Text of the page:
It is surprising that all of the Australian Standards that have directly related to arboriculture have been controversial in one way or another. The proposed standards on Amenity Tree Value (AS Various Drafts) hold the record for Standards Australia for an unresolved standard at nearly 30 years, before it was abandoned. The Pruning of Amenity Trees standard (AS 4373-2007), which is now widely used and accepted took ages to develop and was subject to a very large number of comments initially. Fortunately, its review was a much easier process. The standard on Tree stock for Landscape Use (AS 2303-2015) was finally adopted after decades of debate. Now the standard on the Protection of Trees on Development Sites (AS 4970-2009) is the subject of controversy, debate and mis-use. It was to be expected!
The expectation that the arboriculture industry places on Australian Standards is that they will be perfect and apply to all and every situation. Such an expectation is simply unrealistic and the development of a perfect standard is impossible. When you are dealing with living organisms such as trees, there will be variation, unexpected situations and the unique. This is certainly the case with the standard relating to trees and development sites. The standard recognises this situation and, unlike most standards, incorporates a level of flexibility in the interpretation and use of the standard, which demands a high level of professional competence from the arborists who use it.
This is really where the controversy related to the standard arises. The standard is to be used by well-qualified arborists (at least certificate level 4) who interpret and use the standard based on data that have been collected on-site to inform and justify decisions in relation to protecting the tree. In taking this approach, which was developed with the best interests of the tree in mind, the standard is open to misuse by the incompetent and unscrupulous. Such mis-use and deliberate misinterpretation will probably only be resolved finally through the Australian legal system – probably when things have gone badly wrong!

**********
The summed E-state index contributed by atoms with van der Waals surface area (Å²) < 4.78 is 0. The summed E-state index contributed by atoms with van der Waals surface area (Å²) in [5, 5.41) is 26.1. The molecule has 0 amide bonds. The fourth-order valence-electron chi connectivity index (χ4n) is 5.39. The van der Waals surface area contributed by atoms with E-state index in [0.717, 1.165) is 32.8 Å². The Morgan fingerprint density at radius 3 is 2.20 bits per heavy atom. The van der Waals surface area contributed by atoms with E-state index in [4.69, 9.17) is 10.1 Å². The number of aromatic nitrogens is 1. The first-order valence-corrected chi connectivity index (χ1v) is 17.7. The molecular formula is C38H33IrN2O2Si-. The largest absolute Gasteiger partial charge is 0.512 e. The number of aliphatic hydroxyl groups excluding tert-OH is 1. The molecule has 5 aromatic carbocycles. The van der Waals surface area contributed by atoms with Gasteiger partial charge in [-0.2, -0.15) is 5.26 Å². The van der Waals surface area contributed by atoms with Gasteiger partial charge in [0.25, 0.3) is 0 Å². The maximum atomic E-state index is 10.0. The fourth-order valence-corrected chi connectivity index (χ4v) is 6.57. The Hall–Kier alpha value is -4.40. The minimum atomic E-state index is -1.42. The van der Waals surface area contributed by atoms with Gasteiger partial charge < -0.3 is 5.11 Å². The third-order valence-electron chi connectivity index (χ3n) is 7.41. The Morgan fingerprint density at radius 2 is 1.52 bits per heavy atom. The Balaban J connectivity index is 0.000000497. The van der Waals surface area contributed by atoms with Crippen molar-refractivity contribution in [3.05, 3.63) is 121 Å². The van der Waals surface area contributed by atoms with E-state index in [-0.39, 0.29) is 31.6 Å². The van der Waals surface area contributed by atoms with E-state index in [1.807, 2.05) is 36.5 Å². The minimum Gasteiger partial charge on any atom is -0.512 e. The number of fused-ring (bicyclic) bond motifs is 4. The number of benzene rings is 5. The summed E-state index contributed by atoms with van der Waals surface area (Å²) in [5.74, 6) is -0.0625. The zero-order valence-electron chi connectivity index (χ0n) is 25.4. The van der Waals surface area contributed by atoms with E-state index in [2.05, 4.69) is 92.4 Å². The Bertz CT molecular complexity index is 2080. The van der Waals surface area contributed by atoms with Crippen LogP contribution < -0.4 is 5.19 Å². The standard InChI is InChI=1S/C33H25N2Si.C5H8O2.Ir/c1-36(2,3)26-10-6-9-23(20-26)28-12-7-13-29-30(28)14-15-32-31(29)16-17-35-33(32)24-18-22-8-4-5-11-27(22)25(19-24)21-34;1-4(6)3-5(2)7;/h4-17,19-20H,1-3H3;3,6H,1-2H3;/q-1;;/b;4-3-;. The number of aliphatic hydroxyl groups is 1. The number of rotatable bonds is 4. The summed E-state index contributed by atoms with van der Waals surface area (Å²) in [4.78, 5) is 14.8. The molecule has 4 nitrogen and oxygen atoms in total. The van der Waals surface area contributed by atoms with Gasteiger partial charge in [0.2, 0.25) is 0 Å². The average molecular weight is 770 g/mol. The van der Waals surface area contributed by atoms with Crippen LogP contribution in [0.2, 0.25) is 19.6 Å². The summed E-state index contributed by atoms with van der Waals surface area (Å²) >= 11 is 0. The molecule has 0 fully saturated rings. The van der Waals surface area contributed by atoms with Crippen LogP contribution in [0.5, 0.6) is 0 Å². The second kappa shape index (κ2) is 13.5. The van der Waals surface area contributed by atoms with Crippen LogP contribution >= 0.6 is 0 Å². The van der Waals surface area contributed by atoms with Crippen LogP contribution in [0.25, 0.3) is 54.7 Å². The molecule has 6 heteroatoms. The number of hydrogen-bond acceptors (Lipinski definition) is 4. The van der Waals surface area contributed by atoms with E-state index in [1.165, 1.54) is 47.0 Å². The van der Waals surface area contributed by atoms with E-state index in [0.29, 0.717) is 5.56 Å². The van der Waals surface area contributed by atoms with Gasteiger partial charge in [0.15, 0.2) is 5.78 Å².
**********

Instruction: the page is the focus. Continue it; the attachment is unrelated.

The flexibility that the standard allows recognises the uniqueness of the individual amenity tree in it specific location. However, the standard requires of the consulting arborist that they assess the tree in its situation and gather sufficient data in relation to the tree’s root system, canopy and general condition to make informed decisions that protect the tree on the particular development site. In this sense, the standard gives the arborist license to make decisions that take into account the particulars of the development process, but only to the extent that they do not compromise the protection of the specimen.
Dr Greg Moore OAM
Senior Research Associate of Burnley College, University of Melbourne Greg was Principal of Burnley from 1988 to 2007 and Head of the School of Resource Management at
the University from 2002 to 2007.
With a general interest in horticultural plant science, revegetation and ecology, Greg is particularly interested in arboriculture. He was inaugural president of the International Society of Arboriculture, Australian Chapter, and has been a member of the National Trust’s Register of Significant Trees since 1988 and chair since 1996. He has served the Board of Greening Australia (Victoria) 1988-2012 and was a trustee of Trust for Nature, 2009-17. He has chaired TREENET since 2005 and is on the board of Sustainable Gardening Australia. He has written two books, contributed to five others and has published over 165 scientific papers and articles. He was awarded an OAM in 2017 for services to the environment, particularly arboriculture.